Will have another diagnostic consult with the ear specialists soon, but I'm not expecting to hear that a lot can be done. Currently working on reducing blood pressure a bit, reducing caffeine and alcohol and keeping up my fitness regime. Using white noise at night to mask the sound, fortunately my wife also likes to use white noise at night. The sound I hear changes through the day a bit...less aware of it in the morning, seems to get perceptually louder as the day goes on. Is perceptually loud in the evening and less so in the early morning.

It's frustrating...the one good thing is that at least vascular loops don't grow like schwannomas, and start pushing around other things in one's head.
 

AdamG

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The sound I hear changes through the day a bit...less aware of it in the morning, seems to get perceptually louder as the day goes on. Is perceptually loud in the evening and less so in the early morning.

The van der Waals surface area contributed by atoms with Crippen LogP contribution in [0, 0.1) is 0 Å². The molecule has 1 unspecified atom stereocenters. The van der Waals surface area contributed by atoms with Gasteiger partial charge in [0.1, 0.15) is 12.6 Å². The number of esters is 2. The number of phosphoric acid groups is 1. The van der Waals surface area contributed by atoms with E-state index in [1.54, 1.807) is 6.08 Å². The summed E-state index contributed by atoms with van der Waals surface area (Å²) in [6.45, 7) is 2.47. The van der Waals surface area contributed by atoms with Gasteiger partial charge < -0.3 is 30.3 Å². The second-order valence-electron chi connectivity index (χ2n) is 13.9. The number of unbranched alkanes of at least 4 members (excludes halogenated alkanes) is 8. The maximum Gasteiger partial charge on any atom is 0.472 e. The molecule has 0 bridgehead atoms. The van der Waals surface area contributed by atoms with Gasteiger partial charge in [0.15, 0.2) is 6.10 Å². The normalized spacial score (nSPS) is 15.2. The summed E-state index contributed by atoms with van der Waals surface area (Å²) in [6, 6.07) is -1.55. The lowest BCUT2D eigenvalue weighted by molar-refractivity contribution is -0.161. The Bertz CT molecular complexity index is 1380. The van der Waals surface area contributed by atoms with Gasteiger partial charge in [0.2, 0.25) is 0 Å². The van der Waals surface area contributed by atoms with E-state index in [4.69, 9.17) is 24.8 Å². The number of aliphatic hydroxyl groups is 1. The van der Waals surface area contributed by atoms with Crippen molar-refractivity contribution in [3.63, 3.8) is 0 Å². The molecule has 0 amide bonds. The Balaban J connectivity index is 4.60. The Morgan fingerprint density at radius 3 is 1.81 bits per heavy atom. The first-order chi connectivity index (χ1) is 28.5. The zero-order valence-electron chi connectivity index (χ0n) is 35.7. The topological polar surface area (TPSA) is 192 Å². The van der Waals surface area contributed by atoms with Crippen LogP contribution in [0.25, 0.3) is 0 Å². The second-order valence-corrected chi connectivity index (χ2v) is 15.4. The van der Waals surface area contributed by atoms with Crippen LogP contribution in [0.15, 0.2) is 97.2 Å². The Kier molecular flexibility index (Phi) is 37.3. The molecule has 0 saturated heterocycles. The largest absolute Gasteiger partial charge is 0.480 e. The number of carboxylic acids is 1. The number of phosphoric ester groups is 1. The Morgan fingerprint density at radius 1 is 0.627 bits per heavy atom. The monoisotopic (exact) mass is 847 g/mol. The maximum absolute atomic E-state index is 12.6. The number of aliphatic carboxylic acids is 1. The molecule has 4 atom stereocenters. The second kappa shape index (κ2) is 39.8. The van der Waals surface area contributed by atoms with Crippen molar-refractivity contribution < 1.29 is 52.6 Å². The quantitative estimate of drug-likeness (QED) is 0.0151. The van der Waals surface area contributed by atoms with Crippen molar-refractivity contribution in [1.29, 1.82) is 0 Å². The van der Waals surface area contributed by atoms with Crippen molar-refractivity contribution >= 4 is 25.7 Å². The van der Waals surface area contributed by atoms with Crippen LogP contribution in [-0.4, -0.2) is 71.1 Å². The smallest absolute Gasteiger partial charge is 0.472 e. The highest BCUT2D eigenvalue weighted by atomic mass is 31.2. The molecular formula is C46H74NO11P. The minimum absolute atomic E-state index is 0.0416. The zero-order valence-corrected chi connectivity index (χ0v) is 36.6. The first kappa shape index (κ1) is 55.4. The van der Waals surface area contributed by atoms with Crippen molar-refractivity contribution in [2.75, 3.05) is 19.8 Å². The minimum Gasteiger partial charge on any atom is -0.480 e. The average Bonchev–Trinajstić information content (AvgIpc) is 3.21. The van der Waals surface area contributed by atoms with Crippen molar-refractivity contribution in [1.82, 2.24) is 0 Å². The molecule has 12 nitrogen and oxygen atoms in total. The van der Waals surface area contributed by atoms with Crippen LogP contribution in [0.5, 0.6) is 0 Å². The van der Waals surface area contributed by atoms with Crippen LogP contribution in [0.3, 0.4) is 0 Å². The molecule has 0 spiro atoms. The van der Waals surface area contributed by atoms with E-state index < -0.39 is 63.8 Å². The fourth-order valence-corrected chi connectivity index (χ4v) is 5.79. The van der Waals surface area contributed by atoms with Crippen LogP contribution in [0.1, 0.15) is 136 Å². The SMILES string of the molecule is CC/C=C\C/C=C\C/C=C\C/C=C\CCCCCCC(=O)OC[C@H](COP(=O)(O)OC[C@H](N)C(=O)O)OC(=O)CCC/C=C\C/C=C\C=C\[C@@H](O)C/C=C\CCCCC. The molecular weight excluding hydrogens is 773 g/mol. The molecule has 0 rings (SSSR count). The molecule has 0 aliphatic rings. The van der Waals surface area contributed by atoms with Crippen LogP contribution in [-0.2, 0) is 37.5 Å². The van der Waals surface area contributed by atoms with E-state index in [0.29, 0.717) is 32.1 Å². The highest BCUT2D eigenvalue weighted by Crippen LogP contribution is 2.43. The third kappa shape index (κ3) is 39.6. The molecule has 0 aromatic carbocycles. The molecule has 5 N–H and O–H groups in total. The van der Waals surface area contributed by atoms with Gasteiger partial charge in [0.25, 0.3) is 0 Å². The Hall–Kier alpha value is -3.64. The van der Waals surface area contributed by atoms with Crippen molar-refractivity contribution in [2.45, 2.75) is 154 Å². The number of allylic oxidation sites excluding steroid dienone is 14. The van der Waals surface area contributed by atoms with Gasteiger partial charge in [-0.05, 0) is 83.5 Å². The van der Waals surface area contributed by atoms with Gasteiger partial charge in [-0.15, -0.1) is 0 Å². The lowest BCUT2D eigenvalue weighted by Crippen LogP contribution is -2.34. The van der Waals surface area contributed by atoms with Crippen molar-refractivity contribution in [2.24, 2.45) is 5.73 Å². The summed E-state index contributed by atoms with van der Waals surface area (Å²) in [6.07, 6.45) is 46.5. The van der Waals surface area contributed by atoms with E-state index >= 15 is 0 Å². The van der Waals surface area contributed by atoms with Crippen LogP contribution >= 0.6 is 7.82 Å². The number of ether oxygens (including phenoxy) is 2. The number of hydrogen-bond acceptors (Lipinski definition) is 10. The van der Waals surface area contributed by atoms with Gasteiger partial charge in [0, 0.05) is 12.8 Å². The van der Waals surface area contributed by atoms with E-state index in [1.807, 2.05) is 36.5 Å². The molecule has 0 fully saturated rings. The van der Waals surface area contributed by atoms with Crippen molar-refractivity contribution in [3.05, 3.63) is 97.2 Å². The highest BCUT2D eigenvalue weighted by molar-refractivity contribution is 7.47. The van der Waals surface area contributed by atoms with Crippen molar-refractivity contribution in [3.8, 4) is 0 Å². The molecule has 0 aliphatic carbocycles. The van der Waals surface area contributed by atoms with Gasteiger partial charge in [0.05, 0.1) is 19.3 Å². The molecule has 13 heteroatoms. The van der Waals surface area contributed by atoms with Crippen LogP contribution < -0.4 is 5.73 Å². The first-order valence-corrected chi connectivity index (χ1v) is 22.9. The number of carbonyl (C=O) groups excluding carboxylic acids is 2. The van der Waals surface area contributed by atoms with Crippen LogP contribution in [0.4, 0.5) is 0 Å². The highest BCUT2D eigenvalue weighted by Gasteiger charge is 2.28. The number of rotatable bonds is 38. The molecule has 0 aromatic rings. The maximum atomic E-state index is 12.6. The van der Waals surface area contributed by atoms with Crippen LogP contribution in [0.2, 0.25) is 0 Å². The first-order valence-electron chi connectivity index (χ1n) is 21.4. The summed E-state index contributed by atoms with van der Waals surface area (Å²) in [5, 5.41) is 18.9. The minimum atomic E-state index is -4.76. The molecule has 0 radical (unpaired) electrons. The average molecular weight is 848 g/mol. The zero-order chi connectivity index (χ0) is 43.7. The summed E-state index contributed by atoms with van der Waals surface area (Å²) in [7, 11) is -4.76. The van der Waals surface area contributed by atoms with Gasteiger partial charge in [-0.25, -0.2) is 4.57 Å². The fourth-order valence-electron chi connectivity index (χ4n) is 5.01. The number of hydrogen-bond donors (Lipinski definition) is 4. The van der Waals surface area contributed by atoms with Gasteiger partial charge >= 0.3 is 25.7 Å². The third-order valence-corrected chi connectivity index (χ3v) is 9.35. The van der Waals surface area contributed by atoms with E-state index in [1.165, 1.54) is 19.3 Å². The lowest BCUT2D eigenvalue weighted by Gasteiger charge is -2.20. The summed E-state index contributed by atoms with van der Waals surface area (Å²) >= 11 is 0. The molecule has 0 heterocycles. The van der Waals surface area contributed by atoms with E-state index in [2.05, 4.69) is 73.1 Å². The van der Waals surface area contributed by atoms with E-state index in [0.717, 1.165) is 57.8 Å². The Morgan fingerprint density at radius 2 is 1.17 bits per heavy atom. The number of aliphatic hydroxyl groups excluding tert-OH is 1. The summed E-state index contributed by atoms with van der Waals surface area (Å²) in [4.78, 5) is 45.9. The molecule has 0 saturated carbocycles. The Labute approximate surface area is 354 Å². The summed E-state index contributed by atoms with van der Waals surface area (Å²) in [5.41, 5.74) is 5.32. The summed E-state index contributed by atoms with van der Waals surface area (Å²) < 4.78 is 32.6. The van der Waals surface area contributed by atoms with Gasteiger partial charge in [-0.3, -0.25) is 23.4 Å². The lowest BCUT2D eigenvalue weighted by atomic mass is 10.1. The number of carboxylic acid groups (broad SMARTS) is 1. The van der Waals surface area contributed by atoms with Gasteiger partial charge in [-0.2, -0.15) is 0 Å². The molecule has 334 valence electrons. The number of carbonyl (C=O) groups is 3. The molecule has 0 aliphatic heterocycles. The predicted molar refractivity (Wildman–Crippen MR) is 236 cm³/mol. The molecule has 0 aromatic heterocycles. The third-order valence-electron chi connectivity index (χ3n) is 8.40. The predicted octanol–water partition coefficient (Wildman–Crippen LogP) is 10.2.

I have a similar morning/evening shift in consciousness from slight annoyance too can barely able to hear anything above the constant high pitch screeching. On the plus side. If I use IEM’s and music the constant test tone goes away. Being able to still enjoy music is a gift. Not complaining mind you. Chiming in that your experience is shared and may be more common than either of us thought.

Best wishes that you are able to discover some method of improvement and reduction perceptible sound. Please let us know how you progress Sir. Thank you for sharing.
 

gvl

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I’m more or less in the same boat for 3-4 months now. MRI showed nothing of concern, and the doc said sorry just deal with it. Listening to music helps as does conversing with people, too bad I’m an introvert and an engineer by work, so it’s mostly music for me :)
 

Chromatischism